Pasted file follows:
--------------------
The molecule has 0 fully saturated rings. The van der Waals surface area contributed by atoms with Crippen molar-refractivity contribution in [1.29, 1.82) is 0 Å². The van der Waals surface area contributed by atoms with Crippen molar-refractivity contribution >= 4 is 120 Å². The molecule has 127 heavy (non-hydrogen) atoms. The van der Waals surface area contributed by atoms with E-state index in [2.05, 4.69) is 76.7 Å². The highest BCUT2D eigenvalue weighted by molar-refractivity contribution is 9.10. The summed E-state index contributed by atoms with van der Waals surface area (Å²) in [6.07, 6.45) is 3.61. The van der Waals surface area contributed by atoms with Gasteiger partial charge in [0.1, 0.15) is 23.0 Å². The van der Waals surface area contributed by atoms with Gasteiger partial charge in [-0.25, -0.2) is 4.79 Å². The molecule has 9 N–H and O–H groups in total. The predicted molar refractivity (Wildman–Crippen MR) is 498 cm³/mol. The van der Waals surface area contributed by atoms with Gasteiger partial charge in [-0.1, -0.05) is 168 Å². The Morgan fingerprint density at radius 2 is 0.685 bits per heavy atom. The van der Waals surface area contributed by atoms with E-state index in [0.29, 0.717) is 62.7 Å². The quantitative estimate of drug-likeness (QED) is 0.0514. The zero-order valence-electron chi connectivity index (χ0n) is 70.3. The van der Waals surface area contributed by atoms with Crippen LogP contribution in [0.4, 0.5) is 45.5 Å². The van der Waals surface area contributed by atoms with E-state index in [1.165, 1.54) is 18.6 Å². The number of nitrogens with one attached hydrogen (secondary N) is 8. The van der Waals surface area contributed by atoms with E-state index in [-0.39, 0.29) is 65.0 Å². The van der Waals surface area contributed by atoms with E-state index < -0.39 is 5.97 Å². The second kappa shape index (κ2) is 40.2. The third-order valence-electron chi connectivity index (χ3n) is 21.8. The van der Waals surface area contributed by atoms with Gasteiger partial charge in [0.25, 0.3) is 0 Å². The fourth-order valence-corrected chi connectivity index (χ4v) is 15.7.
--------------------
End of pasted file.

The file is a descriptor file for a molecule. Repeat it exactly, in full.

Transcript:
The molecule has 0 fully saturated rings. The van der Waals surface area contributed by atoms with Crippen molar-refractivity contribution in [1.29, 1.82) is 0 Å². The van der Waals surface area contributed by atoms with Crippen molar-refractivity contribution >= 4 is 120 Å². The molecule has 127 heavy (non-hydrogen) atoms. The van der Waals surface area contributed by atoms with E-state index in [2.05, 4.69) is 76.7 Å². The highest BCUT2D eigenvalue weighted by molar-refractivity contribution is 9.10. The summed E-state index contributed by atoms with van der Waals surface area (Å²) in [6.07, 6.45) is 3.61. The van der Waals surface area contributed by atoms with Gasteiger partial charge in [0.1, 0.15) is 23.0 Å². The van der Waals surface area contributed by atoms with Gasteiger partial charge in [-0.25, -0.2) is 4.79 Å². The molecule has 9 N–H and O–H groups in total. The predicted molar refractivity (Wildman–Crippen MR) is 498 cm³/mol. The van der Waals surface area contributed by atoms with Gasteiger partial charge in [-0.1, -0.05) is 168 Å². The Morgan fingerprint density at radius 2 is 0.685 bits per heavy atom. The van der Waals surface area contributed by atoms with E-state index in [0.29, 0.717) is 62.7 Å². The quantitative estimate of drug-likeness (QED) is 0.0514. The zero-order valence-electron chi connectivity index (χ0n) is 70.3. The van der Waals surface area contributed by atoms with Crippen LogP contribution in [0.4, 0.5) is 45.5 Å². The van der Waals surface area contributed by atoms with E-state index in [1.165, 1.54) is 18.6 Å². The number of nitrogens with one attached hydrogen (secondary N) is 8. The van der Waals surface area contributed by atoms with E-state index in [-0.39, 0.29) is 65.0 Å². The van der Waals surface area contributed by atoms with E-state index < -0.39 is 5.97 Å². The second kappa shape index (κ2) is 40.2. The third-order valence-electron chi connectivity index (χ3n) is 21.8. The van der Waals surface area contributed by atoms with Gasteiger partial charge in [0.25, 0.3) is 0 Å². The fourth-order valence-corrected chi connectivity index (χ4v) is 15.7.